Kehillah celebrates Tu B’shevat 2021
We celebrated as a school during Beit Midrash on Wednesday and at B’Yachad on Thursday. Part of our program included a sustainable recipe section, and we’ve included the recipe and the ingredients on the list at the right (click to enlarge). Thursday, we planted succulents – thanks for the inspiration Adam, enjoy this knowledgeable Kehillah student’s succulent info, along with our biology teacher, Ms. Vicenty’s garden tour.
Observed from sundown on January 27th to sundown on January 28th.
In honor of Kehillah’s commitment to supporting a positive outlook, community roots, and student growth, our families received plantable wildflower cards and we are planting trees in Israel and California through theJewish National Fund and One Tree Planted. At home, these efforts will help replenish areas damaged by wildfires.
If you’re unfamiliar, Tu B’shevat is an environmental holiday. Consider this day a way to remind ourselves of our duty to care for the natural world. Many Jews take part in tree-planting ceremonies, or collect and send money to Israel for trees to be planted. Because geographically this time of year may not be a good time to plant trees, many people send money through the Jewish National Fund Tree Planting Center to plant a tree in Israel. Some families also hold a Seder, similar to the one they will hold for Passover, and consume traditional foods for this meal.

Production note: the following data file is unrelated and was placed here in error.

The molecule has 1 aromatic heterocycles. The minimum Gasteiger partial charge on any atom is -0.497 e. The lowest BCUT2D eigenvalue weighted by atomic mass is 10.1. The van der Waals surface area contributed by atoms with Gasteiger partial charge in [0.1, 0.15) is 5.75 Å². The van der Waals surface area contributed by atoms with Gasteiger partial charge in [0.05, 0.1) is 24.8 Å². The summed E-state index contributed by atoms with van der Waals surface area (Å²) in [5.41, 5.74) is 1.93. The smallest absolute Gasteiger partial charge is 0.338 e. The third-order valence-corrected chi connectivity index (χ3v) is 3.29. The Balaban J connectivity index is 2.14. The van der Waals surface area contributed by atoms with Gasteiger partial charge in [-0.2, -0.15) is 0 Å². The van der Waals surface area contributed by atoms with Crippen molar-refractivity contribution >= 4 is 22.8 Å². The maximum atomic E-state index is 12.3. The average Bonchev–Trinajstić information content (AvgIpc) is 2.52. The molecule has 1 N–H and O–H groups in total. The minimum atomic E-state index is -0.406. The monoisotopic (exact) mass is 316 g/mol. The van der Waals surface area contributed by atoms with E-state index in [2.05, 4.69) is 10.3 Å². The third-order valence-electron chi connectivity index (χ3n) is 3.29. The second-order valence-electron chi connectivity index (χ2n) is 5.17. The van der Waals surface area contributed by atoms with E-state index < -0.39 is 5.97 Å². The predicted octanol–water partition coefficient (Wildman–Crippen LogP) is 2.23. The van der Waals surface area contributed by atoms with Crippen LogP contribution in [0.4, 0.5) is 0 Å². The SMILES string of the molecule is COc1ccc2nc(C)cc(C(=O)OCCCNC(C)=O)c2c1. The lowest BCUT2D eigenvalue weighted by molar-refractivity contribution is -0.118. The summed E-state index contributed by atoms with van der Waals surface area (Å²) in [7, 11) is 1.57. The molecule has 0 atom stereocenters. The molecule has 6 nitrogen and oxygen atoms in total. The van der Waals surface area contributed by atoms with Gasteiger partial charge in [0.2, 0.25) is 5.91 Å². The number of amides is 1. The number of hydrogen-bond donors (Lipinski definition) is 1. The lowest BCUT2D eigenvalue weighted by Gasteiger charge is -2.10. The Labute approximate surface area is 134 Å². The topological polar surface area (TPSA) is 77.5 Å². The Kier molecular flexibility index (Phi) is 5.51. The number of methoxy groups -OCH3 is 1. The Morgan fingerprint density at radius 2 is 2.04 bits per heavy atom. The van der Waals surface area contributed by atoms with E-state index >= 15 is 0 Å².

Tu B’shevat is one of 4 new years in Judaism. This one celebrates the new year of the trees. It is commemorated by some with a seder eating ritually significant foods. At Kehillah this year, we hosted an “activities” seder. While we can’t celebrate or eat foods together in person, our program is related to the types of symbolic foods you eat during a Tu B’shevat seder, with activities all connected to environmentalism and sustainability.
Tu BiShvat may be observed in a variety of ways:
- • Tu BiShvat seders celebrate the wonderful fruits and nuts of Israel. Many recipes include these foods. Entree to Judaism for Families: Jewish Cooking and Kitchen Conversations with Children by Tina Wasserman includes numerous recipes for families to enjoy cooking together.
- • While the food is cooking, keep busy by making earth friendly art projects.
- • Incorporate social and environmental justice into your celebration by taking a hike, committing to “reduce, reuse, recycle,”
- • Plant a tree, either in Israel or where you live.